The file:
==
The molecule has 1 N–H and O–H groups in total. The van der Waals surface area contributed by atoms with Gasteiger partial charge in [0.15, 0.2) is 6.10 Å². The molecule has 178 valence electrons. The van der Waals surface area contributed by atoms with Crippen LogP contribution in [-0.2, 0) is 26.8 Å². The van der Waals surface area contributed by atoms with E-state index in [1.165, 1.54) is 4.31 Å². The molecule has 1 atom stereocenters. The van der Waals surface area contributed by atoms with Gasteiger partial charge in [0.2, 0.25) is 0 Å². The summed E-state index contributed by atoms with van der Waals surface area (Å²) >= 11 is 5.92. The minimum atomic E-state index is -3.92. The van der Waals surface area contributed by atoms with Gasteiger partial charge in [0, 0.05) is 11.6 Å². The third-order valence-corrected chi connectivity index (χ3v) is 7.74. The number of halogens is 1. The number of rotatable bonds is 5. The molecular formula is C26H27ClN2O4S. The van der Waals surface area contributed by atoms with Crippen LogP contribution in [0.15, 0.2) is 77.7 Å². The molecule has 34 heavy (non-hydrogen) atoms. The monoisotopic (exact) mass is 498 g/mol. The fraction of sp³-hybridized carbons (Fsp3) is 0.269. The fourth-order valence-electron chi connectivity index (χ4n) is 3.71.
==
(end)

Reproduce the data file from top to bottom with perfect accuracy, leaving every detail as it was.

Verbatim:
The molecule has 1 N–H and O–H groups in total. The van der Waals surface area contributed by atoms with Gasteiger partial charge in [0.15, 0.2) is 6.10 Å². The molecule has 178 valence electrons. The van der Waals surface area contributed by atoms with Crippen LogP contribution in [-0.2, 0) is 26.8 Å². The van der Waals surface area contributed by atoms with E-state index in [1.165, 1.54) is 4.31 Å². The molecule has 1 atom stereocenters. The van der Waals surface area contributed by atoms with Gasteiger partial charge in [0.2, 0.25) is 0 Å². The summed E-state index contributed by atoms with van der Waals surface area (Å²) >= 11 is 5.92. The minimum atomic E-state index is -3.92. The van der Waals surface area contributed by atoms with Gasteiger partial charge in [0, 0.05) is 11.6 Å². The third-order valence-corrected chi connectivity index (χ3v) is 7.74. The number of halogens is 1. The number of rotatable bonds is 5. The molecular formula is C26H27ClN2O4S. The van der Waals surface area contributed by atoms with Crippen LogP contribution in [0.15, 0.2) is 77.7 Å². The molecule has 34 heavy (non-hydrogen) atoms. The monoisotopic (exact) mass is 498 g/mol. The fraction of sp³-hybridized carbons (Fsp3) is 0.269. The fourth-order valence-electron chi connectivity index (χ4n) is 3.71.